The J-11 (code name Jaws, which the design team never used) was DEC's fourth and last PDP-11 microprocessor design, and the first to be done in CMOS. The project was co-developed with Harris Semiconductor. Bob Supnik was the project leader through 1981, then Dan Casaletto. Paul Rubinfeld was lead engineer on the Data chip, Gil Wolrich on the Control chip and the FPA. Keith Henry wrote the microcode. Circuit design and layout were done by Harris Semiconductor.
The J-11 was intended to put a "capstone" on the PDP-11 family by providing the full functionality and performance of the PDP-11/70 in a microprocessor. Accordingly, the J-11 incorporated most of the architectural ornamentation from the 11/70 -- dual register sets, data space, supervisor mode -- as well as more modern inventions such as SMP support. Microcode-based floating point was standard, with accelerated floating point available as an option. CIS microcode was also intended to be an option.
The J-11 was a chip set consisting of three designs, one of which could be replicated: the Control chip (up to three supported), the Data chip, and the optional FPA chip. The Control and Data chips were implemented in Harris double-poly 4u P-well CMOS. The FPA was implemented in DEC's double-metal 3u NMOS process (ZMOS). Bin points of 3.75Mhz and 4.5Mhz were supported
|Data||DC334||334x280||40,000||The Data chip implements the instruction execution and memory management
data paths of the J-11 chip set. It shares with the Control chip responsibility
for the external interface and for instruction prefetching. The data chip
operates under the control of microwords fetched from the Control chip(s). Its
key features are:
|Control||DC335||252x270||80,000 sites||The Control chip implements the microword access and sequencing functions
of the J-11 chip set. Its key features are:
|FPA||DC321||290x260||34,000||The J-11 FPA is a high performance, single chip, floating point accelerator
for the J-11 chip set. Its key features are:
The J-11 was introduced late in 1983 at 3.75Mhz; subsequent tweaks pushed the performance to 4.5Mhz. The FPA was introduced in 1984. The FPA was used as the basis for the MicroVAX Floating Point Unit and the V-11 F chip.
Most of DEC's limited chip design resources were focused on building a VLSI VAX (V-11). J-11 had to be built with an external partner. Based on the favorable results with Harris Semiconductor's 6120 PDP-8 microprocessor project, J-11 was set up as a co-development with Harris. DEC did the architecture and logic design, Harris the circuit design and layout.
With its ambitious speed and functional goals, geographically split team (DEC was in Maynard, Massachusetts, and Harris was in Melbourne, Florida), and primitive CAD tools, J-11 was in every sense a "chip too far". The complexity, size, and speed requirements of the chips overwhelmed Harris. The schedule slipped badly, and the Data chip grew much larger than anticipated. Due to circuit design problems, the first pass parts barely ran at 1.25Mhz. It required many passes, and many fixes, to get the chip set to function at 3.75Mhz and then 4.5Mhz. It never reached the original goal of 5Mhz. Harris had recurring problems yielding the chip, and attempts to second source the process at DEC didn't work out (DEC's CMOS processes were N-well rather than P-well).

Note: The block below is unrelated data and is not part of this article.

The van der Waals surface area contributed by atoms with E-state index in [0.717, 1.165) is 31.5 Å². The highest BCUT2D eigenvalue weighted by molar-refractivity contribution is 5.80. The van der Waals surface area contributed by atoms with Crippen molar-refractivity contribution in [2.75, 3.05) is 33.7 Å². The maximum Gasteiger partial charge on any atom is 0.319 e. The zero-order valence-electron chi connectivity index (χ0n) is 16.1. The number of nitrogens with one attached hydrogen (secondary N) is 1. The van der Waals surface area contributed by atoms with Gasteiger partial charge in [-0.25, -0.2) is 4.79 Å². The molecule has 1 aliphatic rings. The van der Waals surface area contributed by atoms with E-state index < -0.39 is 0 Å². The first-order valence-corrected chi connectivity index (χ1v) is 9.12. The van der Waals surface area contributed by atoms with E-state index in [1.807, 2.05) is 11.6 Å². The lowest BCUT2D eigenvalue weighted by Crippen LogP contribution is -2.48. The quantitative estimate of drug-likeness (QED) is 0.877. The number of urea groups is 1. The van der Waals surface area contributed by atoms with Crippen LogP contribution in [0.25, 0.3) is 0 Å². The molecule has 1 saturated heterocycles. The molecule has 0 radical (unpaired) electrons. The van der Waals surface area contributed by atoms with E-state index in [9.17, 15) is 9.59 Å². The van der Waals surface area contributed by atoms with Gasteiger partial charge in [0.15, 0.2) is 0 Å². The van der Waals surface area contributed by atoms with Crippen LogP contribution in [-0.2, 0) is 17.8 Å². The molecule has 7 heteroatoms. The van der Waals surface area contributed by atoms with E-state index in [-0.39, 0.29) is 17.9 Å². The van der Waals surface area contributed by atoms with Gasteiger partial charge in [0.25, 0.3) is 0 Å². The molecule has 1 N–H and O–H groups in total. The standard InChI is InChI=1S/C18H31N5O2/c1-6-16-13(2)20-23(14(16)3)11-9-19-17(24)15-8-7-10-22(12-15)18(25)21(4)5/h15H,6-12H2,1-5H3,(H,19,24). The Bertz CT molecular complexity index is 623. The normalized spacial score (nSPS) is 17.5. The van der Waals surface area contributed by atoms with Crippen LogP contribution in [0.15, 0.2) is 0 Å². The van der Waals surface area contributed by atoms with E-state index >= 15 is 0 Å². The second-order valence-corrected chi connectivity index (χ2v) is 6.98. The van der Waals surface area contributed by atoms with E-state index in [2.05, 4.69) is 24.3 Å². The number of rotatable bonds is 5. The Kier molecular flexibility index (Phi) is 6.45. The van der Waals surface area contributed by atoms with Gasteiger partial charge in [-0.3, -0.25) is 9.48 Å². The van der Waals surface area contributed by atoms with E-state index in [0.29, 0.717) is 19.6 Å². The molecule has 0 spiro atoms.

The FPA also proved to be an ill-starred chip, with latent bugs requiring its recall from the field on two separate occasions. These problems did not show up in the derived designs for MicroVAX and V-11.
J-11 included some notable firsts. In particular, it was the first DEC design to use computer-based interconnect verification. Because the schematics were hand-drawn, an army of coops and volunteers manually created a netlist for the chip. This was then checked against the Calma layout database
J-11 was my first experience in managing a chip, and I didn't get to see the middle-game. In 1981, with design still going on, I was asked to run the Advanced Development team of the newly formed Semiconductor Engineering Group. I turned the project over to Dan Casaletto (I don't think he's forgiven me since). When I became manager of the Microprocessor Group in October, 1984, J-11 again fell into my bailiwick. It appears as a theme in the Group's monthly reports (always with problems attached) until mid1986.
Over the years, there have been numerous attempts to recast J-11 in more modern technologies, from gate arrays to FPGA's. The paper schematics, and the idiosynchratic circuit design, have defeated all efforts.
Updated 24-Feb-2008 by Bob Supnik (simh AT trailing-edge DOT com - anti-spam encoded)